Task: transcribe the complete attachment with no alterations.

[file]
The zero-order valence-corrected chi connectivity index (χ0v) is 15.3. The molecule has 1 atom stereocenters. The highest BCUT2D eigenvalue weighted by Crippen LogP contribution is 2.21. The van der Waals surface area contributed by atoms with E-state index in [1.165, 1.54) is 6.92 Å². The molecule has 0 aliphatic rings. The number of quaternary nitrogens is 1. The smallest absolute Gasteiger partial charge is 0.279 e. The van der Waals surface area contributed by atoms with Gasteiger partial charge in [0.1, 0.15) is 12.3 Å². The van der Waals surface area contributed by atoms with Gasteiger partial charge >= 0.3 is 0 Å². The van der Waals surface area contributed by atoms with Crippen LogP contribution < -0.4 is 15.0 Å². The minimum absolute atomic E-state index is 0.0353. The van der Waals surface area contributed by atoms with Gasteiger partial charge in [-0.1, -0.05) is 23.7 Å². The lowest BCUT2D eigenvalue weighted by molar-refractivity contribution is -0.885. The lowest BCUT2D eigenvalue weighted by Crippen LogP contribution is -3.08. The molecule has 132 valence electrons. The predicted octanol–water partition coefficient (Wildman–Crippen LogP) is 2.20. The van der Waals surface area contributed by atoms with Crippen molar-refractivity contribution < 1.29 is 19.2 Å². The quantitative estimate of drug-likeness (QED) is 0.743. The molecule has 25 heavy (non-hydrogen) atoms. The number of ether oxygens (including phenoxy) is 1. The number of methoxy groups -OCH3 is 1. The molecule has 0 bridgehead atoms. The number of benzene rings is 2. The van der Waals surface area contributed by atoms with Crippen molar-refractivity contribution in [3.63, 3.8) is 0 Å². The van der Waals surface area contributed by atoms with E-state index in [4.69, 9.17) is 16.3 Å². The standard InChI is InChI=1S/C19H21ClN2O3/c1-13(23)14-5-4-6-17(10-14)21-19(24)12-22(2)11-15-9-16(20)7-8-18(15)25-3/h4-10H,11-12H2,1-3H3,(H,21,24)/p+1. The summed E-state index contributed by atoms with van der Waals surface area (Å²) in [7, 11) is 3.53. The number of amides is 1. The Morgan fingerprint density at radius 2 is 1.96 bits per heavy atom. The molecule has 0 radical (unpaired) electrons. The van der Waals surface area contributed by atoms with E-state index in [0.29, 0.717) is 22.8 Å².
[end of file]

The zero-order valence-corrected chi connectivity index (χ0v) is 15.3. The molecule has 1 atom stereocenters. The highest BCUT2D eigenvalue weighted by Crippen LogP contribution is 2.21. The van der Waals surface area contributed by atoms with E-state index in [1.165, 1.54) is 6.92 Å². The molecule has 0 aliphatic rings. The number of quaternary nitrogens is 1. The smallest absolute Gasteiger partial charge is 0.279 e. The van der Waals surface area contributed by atoms with Gasteiger partial charge in [0.1, 0.15) is 12.3 Å². The van der Waals surface area contributed by atoms with Gasteiger partial charge >= 0.3 is 0 Å². The van der Waals surface area contributed by atoms with Crippen LogP contribution < -0.4 is 15.0 Å². The minimum absolute atomic E-state index is 0.0353. The van der Waals surface area contributed by atoms with Gasteiger partial charge in [-0.1, -0.05) is 23.7 Å². The lowest BCUT2D eigenvalue weighted by molar-refractivity contribution is -0.885. The lowest BCUT2D eigenvalue weighted by Crippen LogP contribution is -3.08. The molecule has 132 valence electrons. The predicted octanol–water partition coefficient (Wildman–Crippen LogP) is 2.20. The van der Waals surface area contributed by atoms with Crippen molar-refractivity contribution < 1.29 is 19.2 Å². The quantitative estimate of drug-likeness (QED) is 0.743. The molecule has 25 heavy (non-hydrogen) atoms. The number of ether oxygens (including phenoxy) is 1. The number of methoxy groups -OCH3 is 1. The molecule has 0 bridgehead atoms. The number of benzene rings is 2. The van der Waals surface area contributed by atoms with Crippen molar-refractivity contribution in [3.63, 3.8) is 0 Å². The van der Waals surface area contributed by atoms with E-state index in [4.69, 9.17) is 16.3 Å². The standard InChI is InChI=1S/C19H21ClN2O3/c1-13(23)14-5-4-6-17(10-14)21-19(24)12-22(2)11-15-9-16(20)7-8-18(15)25-3/h4-10H,11-12H2,1-3H3,(H,21,24)/p+1. The summed E-state index contributed by atoms with van der Waals surface area (Å²) in [7, 11) is 3.53. The number of amides is 1. The Morgan fingerprint density at radius 2 is 1.96 bits per heavy atom. The molecule has 0 radical (unpaired) electrons. The van der Waals surface area contributed by atoms with E-state index in [0.29, 0.717) is 22.8 Å².